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TAYLOR v. JONES (2019)

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United States Court of Appeals, Fifth Circuit.

Douglas TAYLOR, Plaintiff-Appellant v. Officer Terrizina JONES, Defendant-Appellee

No. 18-60058

Decided: January 29, 2019

Before DENNIS, CLEMENT, and COSTA, Circuit Judges. Douglas Taylor, Pro Se Steven James Griffin, Esq., Daniel, Coker, Horton & Bell, P.A., Jackson, MS, for Defendant-Appellee

Douglas Taylor, Mississippi prisoner # T5273, moves for leave to proceed in forma pauperis (IFP) on appeal. He filed a 42 U.S.C. § 1983 complaint against Officer Terrizina Jones alleging that she failed to protect him from being injured by other inmates incarcerated at the Wilkinson County Correctional Facility (WCCF). The district court granted Jones’s motion for summary judgment and dismissed without prejudice the complaint based on Taylor’s failure to exhaust his administrative remedies. The district court also certified that Taylor’s appeal was not taken in good faith.

By moving to proceed IFP, Taylor is challenging the district court’s good-faith certification. See Baugh v. Taylor, 117 F.3d 197, 202 (5th Cir. 1997). Our inquiry into an appellant’s good faith “is limited to whether the appeal involves legal points arguable on their merits (and therefore not frivolous).” Howard v. King, 707 F.2d 215, 220 (5th Cir. 1983) (internal quotation marks and citations omitted). We may dismiss the appeal if it is frivolous. See Baugh, 117 F.3d at 202 n.24.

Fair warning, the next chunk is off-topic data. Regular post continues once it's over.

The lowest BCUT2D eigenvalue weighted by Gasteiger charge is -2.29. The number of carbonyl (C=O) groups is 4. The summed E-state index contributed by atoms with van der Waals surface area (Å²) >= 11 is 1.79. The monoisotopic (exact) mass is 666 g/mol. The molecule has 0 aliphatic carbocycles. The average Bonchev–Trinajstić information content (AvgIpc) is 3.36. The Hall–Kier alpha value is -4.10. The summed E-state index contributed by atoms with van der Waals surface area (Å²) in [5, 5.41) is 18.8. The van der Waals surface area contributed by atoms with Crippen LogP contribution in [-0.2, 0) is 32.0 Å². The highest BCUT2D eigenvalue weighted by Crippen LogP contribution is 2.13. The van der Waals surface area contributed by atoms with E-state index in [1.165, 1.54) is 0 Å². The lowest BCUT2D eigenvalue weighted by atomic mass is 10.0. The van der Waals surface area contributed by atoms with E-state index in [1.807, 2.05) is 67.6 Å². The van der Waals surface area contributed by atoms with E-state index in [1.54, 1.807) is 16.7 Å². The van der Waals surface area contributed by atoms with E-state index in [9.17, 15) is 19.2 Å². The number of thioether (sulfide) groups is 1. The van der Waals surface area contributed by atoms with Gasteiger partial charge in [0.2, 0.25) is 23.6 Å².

In his motion, Taylor has failed to challenge the district court’s dismissal of his complaint based on his failure to exhaust his administrative remedies prior to filing the instant complaint. Thus, he has abandoned the dispositive issue on appeal. See Brinkmann v. Dallas County Deputy Sheriff Abner, 813 F.2d 744, 748 (5th Cir. 1987); see also Jones v. Bock, 549 U.S. 199, 211, 127 S.Ct. 910, 166 L.Ed.2d 798 (2007); Gonzalez v. Seal, 702 F.3d 785, 787-88 (5th Cir. 2012). Further, the documents attached to Taylor’s motion do not show that he completed the exhaustion process prior to filing this § 1983 complaint. See Gonzalez, 702 F.3d at 787-88.

Taylor has not shown that a genuine factual dispute exists as to his failure to exhaust his administrative remedies prior to filing this suit and, thus, Officer Jones was entitled to summary judgment. See Jones, 549 U.S. at 211, 127 S.Ct. 910; Fed. R. Civ. P. 56(a). Because Taylor has failed to show that his appeal has any arguable merit, it is frivolous. See Howard, 707 F.2d at 220. Taylor’s motion for leave to proceed IFP on appeal is denied, and his appeal is dismissed as frivolous. See Baugh, 117 F.3d at 202 n.24; 5th Cir. R. 42.2.

The dismissal of Taylor’s appeal counts as a strike for purposes of 28 U.S.C. § 1915(g). See Adepegba v. Hammons, 103 F.3d 383, 387-88 (5th Cir. 1996). Taylor is cautioned that if he accumulates three strikes, he will not be able to proceed IFP in any civil action or appeal filed while he is incarcerated or detained in any facility unless he is under imminent danger of serious physical injury. See § 1915(g).




PER CURIAM: * FN* Pursuant to 5th Cir. R. 47.5, the court has determined that this opinion should not be published and is not precedent except under the limited circumstances set forth in 5th Cir. R. 47.5.4.

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